QBIO Undergraduate Outcomes (c/o 2023)
This year, we congratulated 17 QBIO undergraduates, making up the QBIO Class of 2023, for earning their bachelor degrees and entering the next stage of their academic & professional lives. Read more about each of their journeys and what they're all up to below:
Shannon Brownlee: I will be working full-time on my startup, Valence Vibrations, where I work at the intersection of machine learning, voice tech, neuroscience, and affective computing. I will also graduate with a master's degree in Electrical Engineering next spring. More about Shannon here.
Mengdi Chai: I will go to Yale to continue my master degree in biostatistics, as I found my interest in the combination of biology and data, which led me to pursue biostatistics. After that, I may go into industry or pursue a PhD degree. I found my interest in the combination of biology and data, which leads me to pursue biostatistics in my master degree.
Vamsi Chavali: I am currently a Business Analyst at McKinsey & Company. I joined the QBIO program my freshman year and have appreciated the flexibility and opportunities it has enabled me to pursue.
Tessa Ferrari: I am doing research with Dr. Jazlyn Mooney, implementing spatial simulations to model genetic diversity through time in populations of conservation concern.
Carolyn Kaleta: After graduation, I moved to New York to pursue a career in biotechnology. I am particularly interested in cancer treatment and diagnostics, and hope to attend grad school in the future.
Fangyun Liu: I will be pursuing my PhD degree in the QBIO CBB program, so see you around campus next year!”
Sankalp Mrutyunjaya: I am applying to medical school.
Sanjana Paye: I am interested in the applications of computational biology to medicine and started my MD/PhD program after graduating. I am pursuing research in statistical genetics.
Grace Scheg: I am taking a gap year and applying to medical school. I hope to work in clinical research or health advocacy and education.
Echo Tang: I am continuing my education at USC and will be graduating with my Masters in Public Health Data Science in December.
Brian Tinsley: I am staying at USC to get a master’s in Applied Data Science and will hopefully start my own software company someday.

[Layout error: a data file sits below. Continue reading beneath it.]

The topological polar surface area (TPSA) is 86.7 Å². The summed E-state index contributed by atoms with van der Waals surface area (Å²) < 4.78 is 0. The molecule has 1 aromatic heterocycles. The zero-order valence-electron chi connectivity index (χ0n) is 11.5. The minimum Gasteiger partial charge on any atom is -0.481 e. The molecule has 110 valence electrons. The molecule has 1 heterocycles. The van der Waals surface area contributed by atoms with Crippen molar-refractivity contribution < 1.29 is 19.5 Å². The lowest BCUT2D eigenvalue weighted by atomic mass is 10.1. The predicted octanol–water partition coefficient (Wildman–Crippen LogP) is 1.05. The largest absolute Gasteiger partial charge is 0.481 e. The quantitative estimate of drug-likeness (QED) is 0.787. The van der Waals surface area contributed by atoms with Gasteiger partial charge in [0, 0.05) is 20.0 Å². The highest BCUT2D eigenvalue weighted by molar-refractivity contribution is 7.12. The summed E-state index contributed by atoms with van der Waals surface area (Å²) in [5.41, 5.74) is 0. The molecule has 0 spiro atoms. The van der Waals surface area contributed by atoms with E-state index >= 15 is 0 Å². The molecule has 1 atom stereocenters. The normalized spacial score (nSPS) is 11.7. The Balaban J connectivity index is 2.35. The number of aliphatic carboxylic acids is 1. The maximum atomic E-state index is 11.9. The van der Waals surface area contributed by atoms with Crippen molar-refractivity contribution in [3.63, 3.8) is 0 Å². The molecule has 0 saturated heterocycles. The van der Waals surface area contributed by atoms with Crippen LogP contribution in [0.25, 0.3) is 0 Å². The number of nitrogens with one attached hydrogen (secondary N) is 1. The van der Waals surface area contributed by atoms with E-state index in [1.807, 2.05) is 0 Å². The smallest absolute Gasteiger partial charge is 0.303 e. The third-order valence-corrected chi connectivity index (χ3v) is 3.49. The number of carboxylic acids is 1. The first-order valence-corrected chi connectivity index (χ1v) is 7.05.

Judy Wang: I am attending the Columbia Journalism School with an emphasis in science journalism and investigative journalism.
Kayla Xu: I'm currently working as a bioinformatics specialist at the City of Hope Beckman Research Institute, and will be applying for bioinformatics PhD programs in the future. I am also a senior advisor for the new Quantitative Biology Assocation (QBA) for our undergraduate students.
Colin Yeo: I am currently an MS-1 at the Keck School of Medicine, with a primary interest in anesthesiology. I am also continuing in my role of QBIO Undergraduate Student Liaison and the director of the QBIO Mentorship Program. I'm excited to see where the next few years take me!
Dottie Yu: I’m applying to med school with an interest in women’s fertility and reproductive health.
Leon Zha: I am currently working for Chevron in Houston.
Sabrina Zhong: I am completing my PDP in Applied Biostatistics and Epidemiology. I am also interested in careers related to cancer, biotechnology, and data science.
Dr. Naomi Levine published a study in Science Advances introducing a new proteome allocation model to investigate the relationships between temperature, size and metabolism among marine phytoplankton. They applied the model to decipher the mechanisms behind both short-term (acclimation) and long-term (adaptation) responses, providing insights into the metabolic trade-offs that a cell faces while managing stress, space and energetic constraints. These results have implications for rates of carbon sequestration and export in a warmer ocean.
Dr. Matt Pennell (left), Dr. Melissa Guzman, and Dr. Jazlyn Mooney, with colleagues from Biological Sciences, Keck, and Viterbi, founded a new Center for Ecological and Evolutionary Dynamics (CEED). Phase 1 funding from the Dornsife College will support a seminar series, establish a CEED community at USC and beyond, and enable the hosting of the Southern California Evolutionary Genomics meeting at USC.